The problem with cleaning is that there are just so many categories of stuff.
Volume is not a problem. Volume can easily be handled by Storage. You have this much stuff, you find that much plus a bit of space, and then you insert Stuff A into Space B. Voila! And since the universe is, theoretically, infinite while the amount of stuff in it is, according to the scientists, insufficient to keep it all from flying off into heat death, so much so that they have to invent whole categories of stuff just to keep the equations from collapsing, then finding that bit of space for your stuff should be no problem.
Of course the people who worked that out didn't have kids, optimizers or packrats sharing their living quarters, so it's probably not that easy. But still - stuff; space; solution. Easy.
No, the problem is that it's not just stuff. It's many kinds of stuff. Or, rather, it's many different subtle variations of a few basic kinds of stuff and you have to figure out a) how to categorize it in such a way as to make keeping it useful (i.e. so you can find it again someday), and b) what to do with all those variations once you have satisfied the requirements of point a. Because categorization implies organization and organization is a bear.
I have in my office the paper trails from at least four different courses that I've taught in the last calendar year, all of which had to be organized internally and then put into some kind of macro-arrangement where I could access them again. So far I've gotten past the first hurdle but not the second.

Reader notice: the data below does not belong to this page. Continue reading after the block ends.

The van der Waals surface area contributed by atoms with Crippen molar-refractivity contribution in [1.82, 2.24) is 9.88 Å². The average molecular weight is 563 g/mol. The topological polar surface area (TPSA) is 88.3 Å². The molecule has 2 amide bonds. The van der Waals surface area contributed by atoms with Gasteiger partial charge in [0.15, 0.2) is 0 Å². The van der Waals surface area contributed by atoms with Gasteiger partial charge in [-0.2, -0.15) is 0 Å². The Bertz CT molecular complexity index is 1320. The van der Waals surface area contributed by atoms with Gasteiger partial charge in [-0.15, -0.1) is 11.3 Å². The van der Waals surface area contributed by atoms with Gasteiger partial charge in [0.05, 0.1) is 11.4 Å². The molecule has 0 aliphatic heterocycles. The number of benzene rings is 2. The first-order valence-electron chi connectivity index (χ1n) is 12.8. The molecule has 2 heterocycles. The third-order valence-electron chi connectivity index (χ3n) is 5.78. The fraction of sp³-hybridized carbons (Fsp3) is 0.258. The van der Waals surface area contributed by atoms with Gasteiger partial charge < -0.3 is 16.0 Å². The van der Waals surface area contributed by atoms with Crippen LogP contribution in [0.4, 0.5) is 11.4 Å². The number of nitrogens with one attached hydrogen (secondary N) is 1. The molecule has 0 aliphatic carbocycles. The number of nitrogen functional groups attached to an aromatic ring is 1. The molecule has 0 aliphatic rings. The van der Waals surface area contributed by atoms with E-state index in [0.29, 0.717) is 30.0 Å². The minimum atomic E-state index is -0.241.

The second hurdle involves more lifting, moving and refiling.
I have two short filing cabinets in my office that are currently filled with other stuff that should probably be moved out of the way to accommodate all the class stuff that I actually use. This is not going to be pretty, as it will no doubt involve moving boxes up from the basement in order to load them into the filing cabinets so I can keep all the course stuff together and then loading all of the other stuff into those now empty boxes and taking the once-again full boxes back downstairs. So there will be temporary local increases in entropy, is what I'm saying.
On the other hand, I have now reduced the stuff volume in my office to the point where I am reasonably confident that I could get from one end of the room to the other without serious injury in the event of a natural disaster.
And that's progress.